Raise a Glass - a Real Glass - to the Long Weekend

It’s the August long weekend, and I’m sitting at my folks’ cottage at Lake of the Woods in beautiful northwestern Ontario. In addition to a much-needed break from the city, I usually pop into Lake of the Woods Brewing Co. to refill a growler or two.

I’m always in charge of bringing wine to the lake, which is fine, except that I’m at the mercy of my folks’ cottage “glass”ware, which is actually plastic-patio-ware. There’s nothing wrong with ‘em, but they’re not exactly restaurant-ready.

They worked nicely for the Creekside Pinot Grigio — light-bodied, with plenty of fresh, crunchy red apple notes as well as pear, floral and lighter peach notes. Perfect for the patio and the lake.

Sure, I could lug some stemware to the cottage, but that seems a bit wrong. Besides, does it matter? Does glassware really make that much of a difference to a wine?

Yes, yes it does, in fact. There’s a marked difference in wine’s flavours from one receptacle to another.

There are many reasons glasses matter — here are just a couple.

First of all, the shape of a glass can impact where the wine lands on your tongue, which (to an extent) can impact which flavours are most prominent. Next time you sip a glass of bubbly from a champagne flute (slender, with a small opening), notice how far back you have to tilt your head to actually get the stuff into your mouth. The bubbly often bypasses many of your taste buds.

Compare that to a rounder, wider glass, like one typically used for Pinot Noir. A glass like that offers a wine more surface contact with oxygen, and releases plenty of aromas you wouldn’t get out of a bubbly glass. (Alternately if you put sparkling wine in a Pinot Noir glass the wine would lose its oh-so-important fizz pretty quickly.)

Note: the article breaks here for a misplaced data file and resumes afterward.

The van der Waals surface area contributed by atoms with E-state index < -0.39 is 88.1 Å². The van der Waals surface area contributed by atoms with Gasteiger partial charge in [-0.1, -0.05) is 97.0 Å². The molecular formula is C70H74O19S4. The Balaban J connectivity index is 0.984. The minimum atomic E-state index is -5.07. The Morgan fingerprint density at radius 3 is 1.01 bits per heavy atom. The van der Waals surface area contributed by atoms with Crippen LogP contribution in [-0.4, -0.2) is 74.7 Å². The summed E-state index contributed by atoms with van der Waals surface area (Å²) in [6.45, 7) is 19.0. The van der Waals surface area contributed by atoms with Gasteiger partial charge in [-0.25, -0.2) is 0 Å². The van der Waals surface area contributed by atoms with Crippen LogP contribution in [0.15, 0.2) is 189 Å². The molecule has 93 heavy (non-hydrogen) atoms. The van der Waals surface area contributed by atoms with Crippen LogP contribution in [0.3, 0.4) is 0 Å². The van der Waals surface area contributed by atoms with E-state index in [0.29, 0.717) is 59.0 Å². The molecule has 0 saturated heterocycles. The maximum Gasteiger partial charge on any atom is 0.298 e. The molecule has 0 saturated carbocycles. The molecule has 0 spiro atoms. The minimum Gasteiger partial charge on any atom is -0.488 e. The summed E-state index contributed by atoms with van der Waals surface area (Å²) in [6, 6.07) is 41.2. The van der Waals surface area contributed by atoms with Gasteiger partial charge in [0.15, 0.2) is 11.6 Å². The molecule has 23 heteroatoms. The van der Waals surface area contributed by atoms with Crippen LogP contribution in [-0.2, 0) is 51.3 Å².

Ideally your stemware will be made of thin glass, preferably without a lip, or crystal. And while producers such as Austria’s Riedel and Spiegelau make (pricey) grape- or region-specific glasses, you don’t need to get that picky.

In fact, these stemware producers also make reasonably priced entry-level glasses that will meet the needs of all but the pickiest imbibers. I have a basic set of glasses I use for pretty much all my wine tasting. I love ‘em, and they’re cheap enough that breakage isn’t too emotionally painful.

Here’s a tip — check out stores like The Bay on any given weekend — you’ll typically find one line or another on sale.

As for stemless glasses — those that are just the bowl and nothing else — they’re certainly handy for smaller living spaces and a bit more dishwasher- (and lake-) friendly. The only drawback, especially for white wines, is that the temperature of your hands can warm up the wine in your glass.

For more on why the shape of a wine glass matters, check out this handy guide from Riedel.

Ben MacPhee-Sigurdson is the literary editor and wine columnist at the Winnipeg Free Press. He’s on Twitter and Instagram at @bensigurdson.

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